Robert L. Bishop (1968) provides a general treatment of specific and ad valorem sales taxes in perfectly competitive industries (those in which firms are price takers) and in simple monopolies (those in which a single seller sells a product for a single price). For competitive industries, Bishop's analysis confirms the standard analysis that appears in textbooks, in which the incidence of a tax imposed on a product is distributed between buyers and sellers according to the shapes of the industry demand curve and the industry supply curve.
Bishop emphatically points out, however, that this analysis does not easily extend to the monopolistic case. Indeed, he calls into question the applicability of the concept (p. 215): "The concept of the 'incidence' of a tax is ... anomalous.... . In one sense, ... the monopolist ... pays the whole tax and more; and the burden on consumers must be added to that." [Note] In addition, Bishop shows that it is quite possible that the price that a monopolist charges can rise by more than the specific tax. (Bishop extends the analysis to ad valorem taxes, but the analysis here is limited to specific taxes. The generalization is straightforward.)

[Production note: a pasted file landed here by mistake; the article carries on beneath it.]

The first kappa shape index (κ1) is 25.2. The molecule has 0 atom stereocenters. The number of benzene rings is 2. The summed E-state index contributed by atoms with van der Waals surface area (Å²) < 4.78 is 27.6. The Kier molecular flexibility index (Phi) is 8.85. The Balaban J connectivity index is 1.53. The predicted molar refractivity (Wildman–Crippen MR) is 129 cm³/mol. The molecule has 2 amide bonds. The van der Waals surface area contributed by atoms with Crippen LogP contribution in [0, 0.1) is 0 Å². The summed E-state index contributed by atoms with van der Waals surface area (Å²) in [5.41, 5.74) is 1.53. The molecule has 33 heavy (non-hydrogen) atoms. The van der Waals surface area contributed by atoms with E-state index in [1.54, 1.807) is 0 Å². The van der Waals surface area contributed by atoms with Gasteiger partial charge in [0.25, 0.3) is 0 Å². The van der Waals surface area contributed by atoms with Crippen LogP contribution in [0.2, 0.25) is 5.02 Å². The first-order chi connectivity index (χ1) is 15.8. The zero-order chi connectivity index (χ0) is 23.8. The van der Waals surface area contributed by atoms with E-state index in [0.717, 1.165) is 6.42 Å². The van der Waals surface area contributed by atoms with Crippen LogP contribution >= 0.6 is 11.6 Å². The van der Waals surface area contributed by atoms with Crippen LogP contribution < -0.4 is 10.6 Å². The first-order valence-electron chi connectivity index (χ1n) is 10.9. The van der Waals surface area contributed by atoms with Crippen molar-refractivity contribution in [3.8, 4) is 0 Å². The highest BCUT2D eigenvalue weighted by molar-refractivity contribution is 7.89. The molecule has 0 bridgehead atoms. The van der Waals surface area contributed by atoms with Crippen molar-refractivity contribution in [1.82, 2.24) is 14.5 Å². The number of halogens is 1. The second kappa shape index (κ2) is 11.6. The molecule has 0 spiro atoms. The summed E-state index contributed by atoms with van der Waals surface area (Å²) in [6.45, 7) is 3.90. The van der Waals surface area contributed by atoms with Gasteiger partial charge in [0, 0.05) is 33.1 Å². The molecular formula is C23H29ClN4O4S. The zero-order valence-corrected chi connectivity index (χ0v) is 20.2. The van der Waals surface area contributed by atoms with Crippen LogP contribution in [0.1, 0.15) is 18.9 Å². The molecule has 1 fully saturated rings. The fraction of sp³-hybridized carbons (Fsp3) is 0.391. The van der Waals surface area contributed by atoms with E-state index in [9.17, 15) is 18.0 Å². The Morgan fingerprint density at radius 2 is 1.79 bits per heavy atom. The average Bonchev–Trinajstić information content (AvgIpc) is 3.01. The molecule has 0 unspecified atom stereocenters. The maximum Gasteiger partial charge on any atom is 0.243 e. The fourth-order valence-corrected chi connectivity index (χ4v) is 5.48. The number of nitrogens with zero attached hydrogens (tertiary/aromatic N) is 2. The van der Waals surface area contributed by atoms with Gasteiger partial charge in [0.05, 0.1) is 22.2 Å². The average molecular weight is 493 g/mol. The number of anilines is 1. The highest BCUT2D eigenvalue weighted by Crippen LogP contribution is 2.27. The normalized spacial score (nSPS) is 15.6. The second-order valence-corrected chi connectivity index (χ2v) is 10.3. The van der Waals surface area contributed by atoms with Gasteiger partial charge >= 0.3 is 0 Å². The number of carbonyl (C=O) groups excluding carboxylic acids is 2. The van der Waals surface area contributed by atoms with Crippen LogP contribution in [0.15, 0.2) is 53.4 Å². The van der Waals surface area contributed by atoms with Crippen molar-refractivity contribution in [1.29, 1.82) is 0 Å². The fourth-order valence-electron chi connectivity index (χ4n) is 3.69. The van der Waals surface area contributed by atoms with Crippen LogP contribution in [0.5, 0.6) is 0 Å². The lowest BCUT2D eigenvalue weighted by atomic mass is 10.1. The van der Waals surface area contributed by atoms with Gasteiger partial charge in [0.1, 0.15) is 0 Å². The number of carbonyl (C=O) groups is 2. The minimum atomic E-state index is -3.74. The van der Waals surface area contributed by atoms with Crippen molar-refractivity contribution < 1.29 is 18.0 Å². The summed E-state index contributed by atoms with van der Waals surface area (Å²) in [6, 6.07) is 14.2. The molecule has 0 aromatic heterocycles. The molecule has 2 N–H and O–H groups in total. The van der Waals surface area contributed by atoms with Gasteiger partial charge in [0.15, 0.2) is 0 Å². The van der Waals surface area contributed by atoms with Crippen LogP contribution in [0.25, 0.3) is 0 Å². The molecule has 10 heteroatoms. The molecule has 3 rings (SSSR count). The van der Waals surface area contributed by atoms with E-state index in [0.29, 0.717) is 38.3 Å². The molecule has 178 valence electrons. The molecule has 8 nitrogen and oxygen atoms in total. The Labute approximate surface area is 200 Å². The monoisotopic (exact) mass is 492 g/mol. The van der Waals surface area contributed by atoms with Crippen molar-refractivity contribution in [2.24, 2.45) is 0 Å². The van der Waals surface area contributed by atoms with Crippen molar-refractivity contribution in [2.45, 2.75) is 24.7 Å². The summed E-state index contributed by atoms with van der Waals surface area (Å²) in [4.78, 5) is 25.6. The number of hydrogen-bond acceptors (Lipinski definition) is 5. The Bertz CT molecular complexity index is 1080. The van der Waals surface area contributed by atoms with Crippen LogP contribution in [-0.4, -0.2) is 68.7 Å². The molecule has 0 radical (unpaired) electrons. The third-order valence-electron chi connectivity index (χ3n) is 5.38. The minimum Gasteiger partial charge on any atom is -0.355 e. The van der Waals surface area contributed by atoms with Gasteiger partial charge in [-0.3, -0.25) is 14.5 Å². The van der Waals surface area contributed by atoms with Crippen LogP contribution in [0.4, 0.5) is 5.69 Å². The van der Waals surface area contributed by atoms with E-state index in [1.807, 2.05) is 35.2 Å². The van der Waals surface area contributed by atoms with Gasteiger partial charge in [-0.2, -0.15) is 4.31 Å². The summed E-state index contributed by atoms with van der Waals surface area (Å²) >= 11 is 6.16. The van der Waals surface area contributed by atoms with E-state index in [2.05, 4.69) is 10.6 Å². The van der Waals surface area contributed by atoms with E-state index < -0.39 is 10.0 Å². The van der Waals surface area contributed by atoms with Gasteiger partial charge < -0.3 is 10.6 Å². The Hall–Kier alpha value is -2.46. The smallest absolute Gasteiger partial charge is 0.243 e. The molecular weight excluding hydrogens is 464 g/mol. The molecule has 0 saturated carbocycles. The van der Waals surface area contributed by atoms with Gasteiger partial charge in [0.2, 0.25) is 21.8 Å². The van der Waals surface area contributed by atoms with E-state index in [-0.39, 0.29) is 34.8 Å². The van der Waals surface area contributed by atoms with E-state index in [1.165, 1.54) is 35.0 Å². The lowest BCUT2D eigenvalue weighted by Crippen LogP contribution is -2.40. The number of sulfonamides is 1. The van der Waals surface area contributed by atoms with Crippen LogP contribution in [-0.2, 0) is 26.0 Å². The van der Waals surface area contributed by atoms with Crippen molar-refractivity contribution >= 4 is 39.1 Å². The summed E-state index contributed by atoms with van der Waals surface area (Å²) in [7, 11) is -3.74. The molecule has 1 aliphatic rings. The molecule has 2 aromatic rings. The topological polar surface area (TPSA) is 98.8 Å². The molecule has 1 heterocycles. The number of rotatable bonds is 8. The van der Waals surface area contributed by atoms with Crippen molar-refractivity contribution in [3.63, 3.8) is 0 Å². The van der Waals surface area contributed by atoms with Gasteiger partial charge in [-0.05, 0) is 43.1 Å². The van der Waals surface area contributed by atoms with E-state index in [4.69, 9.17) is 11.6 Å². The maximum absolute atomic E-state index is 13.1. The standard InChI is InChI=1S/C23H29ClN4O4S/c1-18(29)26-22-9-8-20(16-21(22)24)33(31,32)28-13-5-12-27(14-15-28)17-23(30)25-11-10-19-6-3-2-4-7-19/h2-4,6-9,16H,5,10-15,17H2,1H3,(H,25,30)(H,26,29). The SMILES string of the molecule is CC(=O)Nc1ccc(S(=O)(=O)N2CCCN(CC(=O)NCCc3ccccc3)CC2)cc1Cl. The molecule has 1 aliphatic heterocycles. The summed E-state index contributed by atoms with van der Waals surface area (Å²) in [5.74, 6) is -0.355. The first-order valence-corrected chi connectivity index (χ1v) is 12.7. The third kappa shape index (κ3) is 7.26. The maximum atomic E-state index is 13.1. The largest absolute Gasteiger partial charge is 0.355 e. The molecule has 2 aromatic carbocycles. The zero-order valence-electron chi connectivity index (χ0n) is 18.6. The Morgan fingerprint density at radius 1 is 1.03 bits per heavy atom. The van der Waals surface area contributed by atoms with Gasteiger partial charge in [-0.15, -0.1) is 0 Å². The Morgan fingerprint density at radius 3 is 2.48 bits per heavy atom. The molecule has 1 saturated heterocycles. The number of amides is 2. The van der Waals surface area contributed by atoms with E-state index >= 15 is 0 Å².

The central statement of Bishop's analysis is this (p. 201): "As an antidote to excessive preoccupation with the linear case, it is important to notice that the monopolist's price rises either more or less sharply according as [the] demand [for its product] is concave from above or below." Thus, second derivatives come into play in the case of monopoly, but not in the case of competition. Despite this warning, issued almost four decades age, textbooks still routinely represent demand curves with straight lines.
This primer addresses one of the cases that Bishop analyzes, that of an excise tax imposed on a monopolist. The remainder of the paper is organized as follows. The next section reviews salient aspects of Bishop's development. Then simple but quite general polynomial demand and cost curves are introduced and discussed. This section is followed by a discussion of a Microsoft Excel workbook workbook that embeds the functions. Finally, a set of exercises based on selected special cases closes the primer. (The workbook might not open for users of Internet Explorer. If this is the case, right-click on the link above and select the "Save Target As..." option.) [Click here or on the highlighted "Excel workbook" above to download the workbook.]